Our family has been through a lot lately. I am not making this statement to garner sympathy or to earn a badge of honor, but rather to set the stage. Our recent drama has had an effect on all of is, but probably the greatest effect on our five year old Jonas. He has had to navigate emotions and situations that I as an adult of almost thirty five years have not even had to navigate until now. And the result of all of this? All of a sudden I am that parent…the one checking on their kid every five minutes. The one measuring his mood and emotions non-stop to make sure he is ok. I am now even the one who is constantly worrying about how other kids are treating him when I am not around. And I understand why. I want to do everything in my power to keep him from experiencing any more loss, rejection, or pain. And to keep myself from interfering takes an unbearable amount of restraint at times.
So I think about God. And I can’t help but apply the paternal role to Him. After all, we are taught to pray, ‘Our Father’. And if I apply that I can only imagine that the love that I have for my own children is infinitely small compared to the love God has for us. And so I know he has to have some of the same feelings in thinking about our well-being, our interactions with each other and the times where we hurt one another. And then I read a verse like this popular one from Romans 8:28, “And we know that in all things God works for the good of those who love him, who have been called according to his purpose.” In all things God works for the good? He restrains himself to let us work things out?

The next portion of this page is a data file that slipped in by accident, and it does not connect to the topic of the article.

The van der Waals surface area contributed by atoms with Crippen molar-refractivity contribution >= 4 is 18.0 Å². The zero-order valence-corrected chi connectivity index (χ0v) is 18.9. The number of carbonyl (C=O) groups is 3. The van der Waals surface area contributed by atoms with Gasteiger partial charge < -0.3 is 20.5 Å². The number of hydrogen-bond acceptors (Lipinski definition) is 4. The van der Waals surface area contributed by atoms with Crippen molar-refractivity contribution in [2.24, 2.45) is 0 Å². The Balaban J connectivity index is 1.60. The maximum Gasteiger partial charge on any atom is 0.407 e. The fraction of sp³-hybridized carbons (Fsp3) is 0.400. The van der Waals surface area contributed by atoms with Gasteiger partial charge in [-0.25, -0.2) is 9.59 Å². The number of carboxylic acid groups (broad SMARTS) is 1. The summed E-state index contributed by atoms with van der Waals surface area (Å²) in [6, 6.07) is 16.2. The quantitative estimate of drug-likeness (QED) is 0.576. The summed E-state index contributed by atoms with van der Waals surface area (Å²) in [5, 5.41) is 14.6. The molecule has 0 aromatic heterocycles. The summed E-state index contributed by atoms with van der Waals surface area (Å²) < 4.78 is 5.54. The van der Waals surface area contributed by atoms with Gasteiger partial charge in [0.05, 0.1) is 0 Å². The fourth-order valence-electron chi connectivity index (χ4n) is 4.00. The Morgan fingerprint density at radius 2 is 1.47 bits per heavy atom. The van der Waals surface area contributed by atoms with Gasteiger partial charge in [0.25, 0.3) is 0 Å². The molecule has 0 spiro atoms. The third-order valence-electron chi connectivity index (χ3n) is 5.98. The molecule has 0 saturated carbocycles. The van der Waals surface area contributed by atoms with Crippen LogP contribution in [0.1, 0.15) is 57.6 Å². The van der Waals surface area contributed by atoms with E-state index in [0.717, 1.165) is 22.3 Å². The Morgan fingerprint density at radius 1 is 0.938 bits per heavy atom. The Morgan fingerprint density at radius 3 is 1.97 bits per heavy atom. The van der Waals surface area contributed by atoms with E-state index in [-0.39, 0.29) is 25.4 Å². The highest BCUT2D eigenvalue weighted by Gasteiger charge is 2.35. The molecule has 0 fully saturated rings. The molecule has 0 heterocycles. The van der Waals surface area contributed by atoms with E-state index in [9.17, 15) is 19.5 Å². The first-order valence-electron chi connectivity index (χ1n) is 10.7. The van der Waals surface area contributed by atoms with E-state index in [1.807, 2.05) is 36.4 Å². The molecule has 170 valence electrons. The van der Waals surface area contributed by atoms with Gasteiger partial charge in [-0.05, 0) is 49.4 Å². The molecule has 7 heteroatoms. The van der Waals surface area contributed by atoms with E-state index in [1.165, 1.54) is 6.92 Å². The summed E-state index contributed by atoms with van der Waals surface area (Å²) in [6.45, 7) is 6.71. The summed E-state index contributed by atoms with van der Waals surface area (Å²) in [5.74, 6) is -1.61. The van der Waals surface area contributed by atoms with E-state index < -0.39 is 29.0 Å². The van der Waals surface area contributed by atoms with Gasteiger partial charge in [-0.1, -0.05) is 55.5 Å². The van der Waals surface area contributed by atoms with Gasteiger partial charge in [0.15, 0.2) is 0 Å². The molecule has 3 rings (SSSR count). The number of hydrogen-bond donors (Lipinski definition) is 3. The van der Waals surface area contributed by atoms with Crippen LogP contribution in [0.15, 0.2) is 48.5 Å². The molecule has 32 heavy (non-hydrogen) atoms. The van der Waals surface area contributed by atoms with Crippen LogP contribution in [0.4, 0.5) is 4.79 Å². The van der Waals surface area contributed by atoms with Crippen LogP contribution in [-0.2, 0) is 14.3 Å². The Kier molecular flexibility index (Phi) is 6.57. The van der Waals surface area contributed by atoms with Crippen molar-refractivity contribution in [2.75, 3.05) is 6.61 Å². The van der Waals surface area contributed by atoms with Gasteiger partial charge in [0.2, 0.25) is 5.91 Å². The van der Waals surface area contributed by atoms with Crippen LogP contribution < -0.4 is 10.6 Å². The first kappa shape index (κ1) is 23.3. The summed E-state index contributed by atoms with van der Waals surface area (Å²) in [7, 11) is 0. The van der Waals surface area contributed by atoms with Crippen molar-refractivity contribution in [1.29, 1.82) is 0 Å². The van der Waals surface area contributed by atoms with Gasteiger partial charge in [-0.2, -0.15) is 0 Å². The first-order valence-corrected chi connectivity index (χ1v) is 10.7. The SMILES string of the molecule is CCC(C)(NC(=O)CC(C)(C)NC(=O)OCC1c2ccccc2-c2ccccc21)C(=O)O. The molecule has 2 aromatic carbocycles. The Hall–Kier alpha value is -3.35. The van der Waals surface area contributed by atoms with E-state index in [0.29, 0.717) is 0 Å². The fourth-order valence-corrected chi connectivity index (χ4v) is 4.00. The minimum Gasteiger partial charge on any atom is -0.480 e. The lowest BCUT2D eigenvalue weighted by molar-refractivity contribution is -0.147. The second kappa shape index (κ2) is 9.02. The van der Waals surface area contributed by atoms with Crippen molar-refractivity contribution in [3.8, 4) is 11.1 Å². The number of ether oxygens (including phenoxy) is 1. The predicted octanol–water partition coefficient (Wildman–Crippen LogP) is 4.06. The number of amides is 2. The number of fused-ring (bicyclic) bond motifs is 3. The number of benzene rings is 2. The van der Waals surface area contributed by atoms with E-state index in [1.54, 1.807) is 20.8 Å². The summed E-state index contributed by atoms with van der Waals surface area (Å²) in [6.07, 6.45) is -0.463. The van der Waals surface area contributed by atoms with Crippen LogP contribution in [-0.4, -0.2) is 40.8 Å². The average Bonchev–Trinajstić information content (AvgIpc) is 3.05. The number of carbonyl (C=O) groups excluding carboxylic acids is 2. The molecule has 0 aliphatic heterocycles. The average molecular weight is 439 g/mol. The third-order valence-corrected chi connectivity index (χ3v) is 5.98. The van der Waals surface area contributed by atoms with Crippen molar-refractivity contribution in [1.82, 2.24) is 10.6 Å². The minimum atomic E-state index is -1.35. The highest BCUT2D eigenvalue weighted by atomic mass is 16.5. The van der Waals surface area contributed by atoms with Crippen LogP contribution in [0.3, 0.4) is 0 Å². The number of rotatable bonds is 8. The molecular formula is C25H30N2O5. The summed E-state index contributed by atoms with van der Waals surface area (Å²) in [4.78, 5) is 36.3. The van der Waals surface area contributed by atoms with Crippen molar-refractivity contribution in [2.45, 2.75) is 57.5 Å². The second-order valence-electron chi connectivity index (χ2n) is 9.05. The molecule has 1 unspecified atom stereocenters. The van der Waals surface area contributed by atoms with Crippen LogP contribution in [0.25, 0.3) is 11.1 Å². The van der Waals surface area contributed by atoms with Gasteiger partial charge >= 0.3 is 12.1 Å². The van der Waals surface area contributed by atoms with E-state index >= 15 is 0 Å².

In my heart of hearts I know that I have to let my son go. I have to let him work through new relationships, friendships and the like. I even have to let him get hurt again because I know that he becomes a full person in me giving him this trust and confidence. And maybe that is what God has for us. He trusts us. He sees the full potential we have for love and so He sets us free to live into His purpose. I just think about all the restraint and love wrapped up into that singular action and I am blown away. May we learn to live into God’s trust for us and so model the love He has poured out on our behalf.
So last night I had the extreme pleasure of getting to watch the new Muppets movie with my family. For those of you who were in any way connected to what used to be a weekly schedule set aside for a frog, a pig, a bear and a gonzo you need to go out and rent this movie now. For any of the rest of you, you need to go and rent this movie now. The reason I say this is only because this movie awakened in me a magic that wasn’t necessarily dormant, but all the same needed refreshing. What is entertainment really all about? Why don’t we find things like The Muppet show and the magic and imagination of childhood captivating?